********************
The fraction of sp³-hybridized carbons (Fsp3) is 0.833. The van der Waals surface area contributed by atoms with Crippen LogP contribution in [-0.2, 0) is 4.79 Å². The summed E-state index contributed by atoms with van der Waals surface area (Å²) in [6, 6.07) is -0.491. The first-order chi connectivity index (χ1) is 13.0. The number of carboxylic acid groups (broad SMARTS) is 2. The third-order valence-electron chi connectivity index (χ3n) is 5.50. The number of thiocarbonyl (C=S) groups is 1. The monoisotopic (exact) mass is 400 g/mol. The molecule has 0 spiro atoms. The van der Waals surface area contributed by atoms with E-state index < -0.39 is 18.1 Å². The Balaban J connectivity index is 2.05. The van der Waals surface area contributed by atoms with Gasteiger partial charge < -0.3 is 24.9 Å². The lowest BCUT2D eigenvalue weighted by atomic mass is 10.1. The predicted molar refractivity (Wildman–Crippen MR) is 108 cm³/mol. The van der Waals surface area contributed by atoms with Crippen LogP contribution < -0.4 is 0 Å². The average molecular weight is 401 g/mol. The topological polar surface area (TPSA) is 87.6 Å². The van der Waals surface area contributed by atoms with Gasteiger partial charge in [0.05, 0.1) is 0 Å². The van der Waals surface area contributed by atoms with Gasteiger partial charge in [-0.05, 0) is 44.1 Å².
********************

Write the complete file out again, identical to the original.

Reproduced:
The fraction of sp³-hybridized carbons (Fsp3) is 0.833. The van der Waals surface area contributed by atoms with Crippen LogP contribution in [-0.2, 0) is 4.79 Å². The summed E-state index contributed by atoms with van der Waals surface area (Å²) in [6, 6.07) is -0.491. The first-order chi connectivity index (χ1) is 13.0. The number of carboxylic acid groups (broad SMARTS) is 2. The third-order valence-electron chi connectivity index (χ3n) is 5.50. The number of thiocarbonyl (C=S) groups is 1. The monoisotopic (exact) mass is 400 g/mol. The molecule has 0 spiro atoms. The van der Waals surface area contributed by atoms with E-state index < -0.39 is 18.1 Å². The Balaban J connectivity index is 2.05. The van der Waals surface area contributed by atoms with Gasteiger partial charge < -0.3 is 24.9 Å². The lowest BCUT2D eigenvalue weighted by atomic mass is 10.1. The predicted molar refractivity (Wildman–Crippen MR) is 108 cm³/mol. The van der Waals surface area contributed by atoms with Crippen LogP contribution < -0.4 is 0 Å². The average molecular weight is 401 g/mol. The topological polar surface area (TPSA) is 87.6 Å². The van der Waals surface area contributed by atoms with Gasteiger partial charge in [0.05, 0.1) is 0 Å². The van der Waals surface area contributed by atoms with Gasteiger partial charge in [-0.05, 0) is 44.1 Å².